Search Images Maps Play YouTube News Gmail Drive More »
Sign in
Screen reader users: click this link for accessible mode. Accessible mode has the same essential features but works better with your reader.

Patents

  1. Advanced Patent Search
Publication numberUS7662145 B2
Publication typeGrant
Application numberUS 11/246,801
Publication dateFeb 16, 2010
Filing dateOct 7, 2005
Priority dateSep 17, 2003
Fee statusPaid
Also published asCA2537025A1, EP1948285A2, EP1948285A4, US8475435, US20060111691, US20100106142, WO2007043940A2, WO2007043940A3
Publication number11246801, 246801, US 7662145 B2, US 7662145B2, US-B2-7662145, US7662145 B2, US7662145B2
InventorsMagnus Bolmsjö, Sonny Schelin, Per Andersson, Stephan Dymling
Original AssigneeProstalund Operations Ab
Export CitationBiBTeX, EndNote, RefMan
External Links: USPTO, USPTO Assignment, Espacenet
Partial-length indwelling urinary catheter and method permitting selective urine discharge
US 7662145 B2
Abstract
A partial-length catheter, or an extendable tube or sleeve member of the catheter, is selectively movable within the prostatic urethra to open a urine drainage passageway through and obstructed portion of the prostatic urethra or to open the external urinary sphincter muscle and thereby discharge urine from the bladder. A control element is manipulated at a position exterior of the urinary canal to selectively move the catheter or the extendable tube or sleeve member, thereby selectively controlling urine discharge. The catheter may also be used to diagnose urinary retention problems caused by a weak bladder or a prostatic obstruction.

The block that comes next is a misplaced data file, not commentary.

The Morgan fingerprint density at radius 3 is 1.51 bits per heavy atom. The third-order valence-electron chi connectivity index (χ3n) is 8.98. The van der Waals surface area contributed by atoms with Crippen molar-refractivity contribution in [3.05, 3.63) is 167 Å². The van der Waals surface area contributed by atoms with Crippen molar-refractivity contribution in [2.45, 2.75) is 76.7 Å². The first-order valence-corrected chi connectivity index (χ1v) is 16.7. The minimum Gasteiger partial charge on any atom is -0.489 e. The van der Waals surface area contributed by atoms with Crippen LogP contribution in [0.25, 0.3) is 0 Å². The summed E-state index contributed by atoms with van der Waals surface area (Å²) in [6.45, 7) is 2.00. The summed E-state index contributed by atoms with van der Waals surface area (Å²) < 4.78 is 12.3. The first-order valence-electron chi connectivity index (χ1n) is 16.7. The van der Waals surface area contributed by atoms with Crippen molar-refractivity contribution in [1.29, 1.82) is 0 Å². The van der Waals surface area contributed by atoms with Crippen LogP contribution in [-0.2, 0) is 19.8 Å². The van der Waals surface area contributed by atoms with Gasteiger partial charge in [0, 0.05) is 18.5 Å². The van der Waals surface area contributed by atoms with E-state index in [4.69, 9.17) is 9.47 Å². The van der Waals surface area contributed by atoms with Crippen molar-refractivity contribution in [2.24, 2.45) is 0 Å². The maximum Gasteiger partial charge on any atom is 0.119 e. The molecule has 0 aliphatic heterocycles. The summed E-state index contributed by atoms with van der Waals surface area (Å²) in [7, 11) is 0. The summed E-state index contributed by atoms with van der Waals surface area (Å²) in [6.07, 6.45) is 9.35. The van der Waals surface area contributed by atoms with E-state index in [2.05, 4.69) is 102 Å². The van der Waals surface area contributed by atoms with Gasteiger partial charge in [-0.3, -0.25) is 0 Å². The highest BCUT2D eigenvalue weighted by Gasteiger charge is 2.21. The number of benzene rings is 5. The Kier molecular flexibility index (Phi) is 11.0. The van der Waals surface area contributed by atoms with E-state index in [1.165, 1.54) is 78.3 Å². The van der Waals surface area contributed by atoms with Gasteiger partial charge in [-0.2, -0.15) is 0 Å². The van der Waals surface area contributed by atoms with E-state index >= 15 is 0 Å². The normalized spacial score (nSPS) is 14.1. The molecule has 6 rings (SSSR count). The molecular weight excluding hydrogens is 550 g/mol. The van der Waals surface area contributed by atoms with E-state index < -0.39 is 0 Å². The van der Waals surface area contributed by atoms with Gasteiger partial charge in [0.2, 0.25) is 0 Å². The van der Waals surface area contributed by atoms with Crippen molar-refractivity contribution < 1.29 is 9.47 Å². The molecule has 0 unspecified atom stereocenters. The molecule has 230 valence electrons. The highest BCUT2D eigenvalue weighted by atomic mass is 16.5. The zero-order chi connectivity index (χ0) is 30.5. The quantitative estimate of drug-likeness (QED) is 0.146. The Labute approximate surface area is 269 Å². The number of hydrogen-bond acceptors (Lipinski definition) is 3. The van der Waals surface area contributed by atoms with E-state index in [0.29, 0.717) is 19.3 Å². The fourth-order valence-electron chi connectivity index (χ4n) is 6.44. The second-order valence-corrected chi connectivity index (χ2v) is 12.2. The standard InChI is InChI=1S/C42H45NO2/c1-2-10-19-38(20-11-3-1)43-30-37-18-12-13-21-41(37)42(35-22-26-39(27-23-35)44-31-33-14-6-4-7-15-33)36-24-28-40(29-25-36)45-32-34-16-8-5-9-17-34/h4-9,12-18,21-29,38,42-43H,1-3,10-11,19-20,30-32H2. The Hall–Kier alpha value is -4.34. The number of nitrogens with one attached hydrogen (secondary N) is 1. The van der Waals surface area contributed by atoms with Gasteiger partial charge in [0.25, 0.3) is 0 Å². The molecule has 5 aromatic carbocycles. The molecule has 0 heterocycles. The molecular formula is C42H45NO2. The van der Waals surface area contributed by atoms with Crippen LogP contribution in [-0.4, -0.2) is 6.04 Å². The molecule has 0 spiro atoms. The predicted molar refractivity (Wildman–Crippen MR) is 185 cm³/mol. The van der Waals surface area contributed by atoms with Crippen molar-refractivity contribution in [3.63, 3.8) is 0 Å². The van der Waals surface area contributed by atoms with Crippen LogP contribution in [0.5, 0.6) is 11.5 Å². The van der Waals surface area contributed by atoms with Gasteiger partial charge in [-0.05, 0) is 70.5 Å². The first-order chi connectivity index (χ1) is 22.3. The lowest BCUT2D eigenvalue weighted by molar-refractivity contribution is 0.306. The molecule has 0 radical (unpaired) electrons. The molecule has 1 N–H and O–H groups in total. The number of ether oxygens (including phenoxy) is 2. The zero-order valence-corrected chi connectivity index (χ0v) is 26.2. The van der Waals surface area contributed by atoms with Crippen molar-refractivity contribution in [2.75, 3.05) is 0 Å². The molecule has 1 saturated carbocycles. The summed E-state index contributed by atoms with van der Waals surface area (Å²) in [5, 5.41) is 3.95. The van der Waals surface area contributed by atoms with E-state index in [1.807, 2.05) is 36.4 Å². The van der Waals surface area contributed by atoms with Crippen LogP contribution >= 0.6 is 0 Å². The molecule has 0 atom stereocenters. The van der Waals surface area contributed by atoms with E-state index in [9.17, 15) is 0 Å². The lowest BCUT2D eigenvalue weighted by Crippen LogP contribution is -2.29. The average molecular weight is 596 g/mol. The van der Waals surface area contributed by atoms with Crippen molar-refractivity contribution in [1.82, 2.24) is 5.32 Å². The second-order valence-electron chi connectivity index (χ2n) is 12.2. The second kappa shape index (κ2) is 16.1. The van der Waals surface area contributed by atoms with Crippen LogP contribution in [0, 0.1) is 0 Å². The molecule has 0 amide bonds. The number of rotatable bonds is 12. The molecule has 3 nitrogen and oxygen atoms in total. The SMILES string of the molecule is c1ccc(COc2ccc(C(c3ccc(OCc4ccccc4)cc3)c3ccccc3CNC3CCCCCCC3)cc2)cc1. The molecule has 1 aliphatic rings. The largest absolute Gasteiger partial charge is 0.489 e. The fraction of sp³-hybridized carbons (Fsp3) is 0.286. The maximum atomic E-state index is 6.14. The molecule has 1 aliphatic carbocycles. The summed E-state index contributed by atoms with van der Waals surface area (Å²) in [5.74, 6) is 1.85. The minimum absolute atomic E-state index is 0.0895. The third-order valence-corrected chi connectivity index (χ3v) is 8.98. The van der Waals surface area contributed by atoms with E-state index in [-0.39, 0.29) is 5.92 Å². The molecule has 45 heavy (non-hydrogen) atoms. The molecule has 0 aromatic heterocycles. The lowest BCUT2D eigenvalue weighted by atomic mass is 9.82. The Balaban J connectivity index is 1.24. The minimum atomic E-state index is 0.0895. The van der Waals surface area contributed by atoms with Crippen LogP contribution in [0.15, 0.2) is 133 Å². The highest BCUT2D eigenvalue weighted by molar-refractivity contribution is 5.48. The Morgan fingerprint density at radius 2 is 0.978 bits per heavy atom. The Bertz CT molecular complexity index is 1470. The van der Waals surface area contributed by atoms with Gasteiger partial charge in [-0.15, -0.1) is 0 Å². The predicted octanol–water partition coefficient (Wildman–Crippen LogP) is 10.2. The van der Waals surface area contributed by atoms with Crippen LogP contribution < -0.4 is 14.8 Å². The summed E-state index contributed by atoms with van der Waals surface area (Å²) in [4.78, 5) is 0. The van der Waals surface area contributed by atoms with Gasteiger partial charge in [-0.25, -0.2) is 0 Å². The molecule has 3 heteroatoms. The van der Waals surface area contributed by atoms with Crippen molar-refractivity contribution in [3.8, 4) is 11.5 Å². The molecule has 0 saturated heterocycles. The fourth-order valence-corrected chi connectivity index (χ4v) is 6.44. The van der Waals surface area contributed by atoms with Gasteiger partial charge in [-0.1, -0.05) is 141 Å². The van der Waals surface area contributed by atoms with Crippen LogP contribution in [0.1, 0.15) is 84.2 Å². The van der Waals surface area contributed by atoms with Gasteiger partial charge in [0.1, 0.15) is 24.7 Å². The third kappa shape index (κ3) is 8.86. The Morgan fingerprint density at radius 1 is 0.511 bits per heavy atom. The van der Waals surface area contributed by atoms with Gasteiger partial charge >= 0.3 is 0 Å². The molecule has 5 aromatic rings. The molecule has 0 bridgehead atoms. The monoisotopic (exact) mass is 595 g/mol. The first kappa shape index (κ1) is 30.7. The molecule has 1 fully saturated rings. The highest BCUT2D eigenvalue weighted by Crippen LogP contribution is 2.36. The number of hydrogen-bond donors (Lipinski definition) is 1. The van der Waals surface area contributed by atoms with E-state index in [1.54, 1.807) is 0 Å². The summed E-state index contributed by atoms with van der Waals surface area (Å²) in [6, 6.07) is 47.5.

Images(17)
Previous page
Next page
Claims(18)
1. A method of draining urine in a urethra of a male human from the bladder through the prostate gland and through the orifice in the external urinary sphincter muscle and into the urinary canal which ends at an exterior opening, the urine flowing from a distal location at the bladder to a proximal location at the exterior opening, the method comprising: